BIRTHS, MARRIAGES, and DEATHS. GOLDEN WEDDING. By License, on the 16th December, 1869, at the Parish Church, Clapham, London, by the Rev. James Farquhar, M.A., J.P., Rector of Llan- thewy Skirrid, James Hervey Farquhar, Solicitor, Abergavenny, to Sarah Georgiana, second daughter of John Farquhar, Esq., of 17 Victoria-road, Clapham Common. DEATHS. -I 1- PICKERING.—On Dec. 19, 1919, at j Elm Villa, Abergavenny, Marion i May, the youngest child of Mr. and j the late Mrs. J. Pickering, after a j short illness. ¡ h — I l- SADLER,—At 29 Caepenydre, on December nth, 1919, aged 51 years, Henry, beloved husband of Mrs. Ruth Sadler. Peace, Perfect Peace. BARRELL.—On tne 17th December, at 15 Albert-road, Abergavenny, Mary M. E., youngest daughter of STr. and Mrs. Allan G. Barrell, aged 8 months. Blessed are the pure in heart, for they shall see God." BOWEN.—On December 15th, at Church Pulverbatch, Shropshire, Austin Bowen, late of 16 Castle-street, Abergavenny. MORGAN.—At Buenos Aires, after an operation, Osborne, youngest son of the late General Osborne Morgan, in his 40th year. IN MEMORIAM. In Loving Memory of dear father, John Morgan, Rock Cottage, Clydach, who passed awan, December 24th, 1915. Lovingly remembered by sons and daughters. In Ever Loving Memory of Hugh Bourne, son of Mr. J. Sayce, killed in ae ■"■n Dec. 19th, 1915. Fondly remembered by Winnie. In Loving Memory of Emma, beloved wife of Charles Watkins, Gadlys Coffee Tavern, Aber- dare, late of Abergavenny, who passed away December 15th, 1918. Thy voice is now silent, thy heart is now cold WThere thy smile and thy welcome oft met us of old Peacefully sleeping, resting at last, Life's weary troubles and all sufferings past. —Inserted by Husband and Daughter.
ACKNOWLEDGMENTS. Mrs. Sadler and family wish to thank the rs. Sadler and family wish to thank the Abergavenny Fire Brigade and all others who attended the funeral, also those who sent floral tributes, in their recent sad bereavement. 29 Caepenydre Cottages. Mr. and Mrs. Walby and family wish to tender their sincere thanks for all kind letters and ex- pressions of sympathy shown them in their recent sad bereavement also for all floral tributes sent. -\Ir. and 'Irs. li ￼ f-imilx- wish to Mr. and Mrs. HMfrock and family wish to thank all kind friends for their sympathy and floral tributes sent in their sad bereavement. 74 Ross-road. v
Crickhowell Comrades of War. I A public meeting in connection with the Crickhowell branch of the Comrades of War movement was held at the Church Hall, Crick- howell, on Saturday. There was a good attend- ance of ex-service men. Mr. Evans presided. Capt. J. Arthur Jones (South Wales organizer) spoke of the objects of the Comrades of War. The British public had a short memory, he said. To-day there were 2,000 ex-service men in Cardiff out of employment, and 13 in Mertliyr Workhouse. (Shame.) Yes, it was very dis- creditable, but the only remedy was for Com- rades to join together in a determined effort to obtain justice for the men who saved England in the day of trial and tribulation. (Applause). Lord Glanusk suggested the formation of a club, on social and other lines. Ex-service men should unite together in the true spirit of com- radeship. As they were united in the days of war, so they must be in the days of peace. (Hear, hear). Capt. Jones Was cordially tliankedjfor his practical address. 5*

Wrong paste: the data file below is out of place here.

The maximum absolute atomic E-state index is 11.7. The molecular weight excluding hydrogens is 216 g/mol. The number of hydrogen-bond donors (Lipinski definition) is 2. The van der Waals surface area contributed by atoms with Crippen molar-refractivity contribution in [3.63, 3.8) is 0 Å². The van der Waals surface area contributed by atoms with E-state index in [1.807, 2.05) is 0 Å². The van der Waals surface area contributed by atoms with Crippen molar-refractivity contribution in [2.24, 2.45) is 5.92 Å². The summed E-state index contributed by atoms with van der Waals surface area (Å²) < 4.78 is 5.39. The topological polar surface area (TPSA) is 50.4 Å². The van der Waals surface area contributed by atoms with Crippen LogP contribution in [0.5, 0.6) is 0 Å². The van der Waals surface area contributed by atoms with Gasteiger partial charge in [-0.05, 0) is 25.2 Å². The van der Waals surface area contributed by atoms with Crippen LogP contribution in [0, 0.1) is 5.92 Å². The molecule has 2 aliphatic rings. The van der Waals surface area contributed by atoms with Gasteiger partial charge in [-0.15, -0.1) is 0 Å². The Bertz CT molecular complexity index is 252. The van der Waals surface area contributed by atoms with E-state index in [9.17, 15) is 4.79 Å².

EX-SERVICE MEN. I PRESENTATIONS AT CRICKHOWELL AND I LLANGATTOCK. I On Sunday morning, at the Town Hall, Crick- howell, Col. Lord Glanusk, C.B., D.S.O., pre- sented local ex-service men recently returned from India and other parts of the world with medallions bearing the Crickhowell Arms, and notes, subscribed for by the inhabitants of the parish, in the presence of a large number of people. Among those present were Lady Glan- usk and the Hon. Dulcie Bailev. Lord Glanusk said that Crickhowell, like every other place in their beloved Empire, responded nobly to the call to arms. The soldier wanted no reward for doing his duty. (Hear, hear) Most people were satisfied that if National Service had come into existence there would have been no war. They must see to it that England had a strong Army and Air Force to meet the menace of the future. To-dav they were living in times almost as difficult as the days of war, but he believed the common sense of the men who had fought the battles of their country would act as a skid on the activity of extremists and pull them through in the end. He asked them not to forget those who had given their lives for Britain. By their deaths and the devotion of the men who stood before him Britain had been made greater than ever, and he urged them to do all in their power to make her happy, united and prosperous. in days of peace. (Applause). Among those presented with medallions was '? I. C Capt. J. S. Townley, M.C.. At the Miles Memorial Hall, Llangattock, on Monday night, Lord Glanusk presented local ex- service men recently demobilised,* with war certificates and scroll, comprising the names of men who had served from the parish. The Rector, the Rev. R. M. Cole Hamilton, presided. Lord Glanusk, addressing the men as Com- rades of the Army," spoke in warm appreciation of the bravery and devotion of the II4 men from the parish who served their King and country, and congratulated the 100 who had safely re- turned. Sergt. G. H. Watkins replied on behalf of his comrades and himself. —
LAYON41 HAIR TONIC nourishes the scalp and hair roots, prevents the hair falling out, eradicates scurf and dandruff, and restores prematurely grey hair to its flatural colour. What is more, Lavona Hair Tonic pro- motes the growth of entirely new hair, a state- ment which is incontestably proved by the large number of letters received from all parts of thee United Kingdom. In these communications the writers definitely assert that the use of Lavona Hair Tonic has in a most marked manner re- stored their fallen and faded hair after the failure of everything else they have tried. Lavona Hair Tonic is sold at 2s. ud. and 4s. 3d. per bottle by H. T. T. Roberts, of 56 & 61, Frogmore Street, and other good chemists, and 'each package contains a binding guarantee of satisfaction or money back, so that the pur- chaser is fully covered against any possibility of risk, disappointment or loss if Lavona Hair Tonic does not Drove to be a most efficacious tonic for the hair. Try it to-day and prove for jourself that Lavona Hair Tonic actuallv Promotes New Hair Growth. A-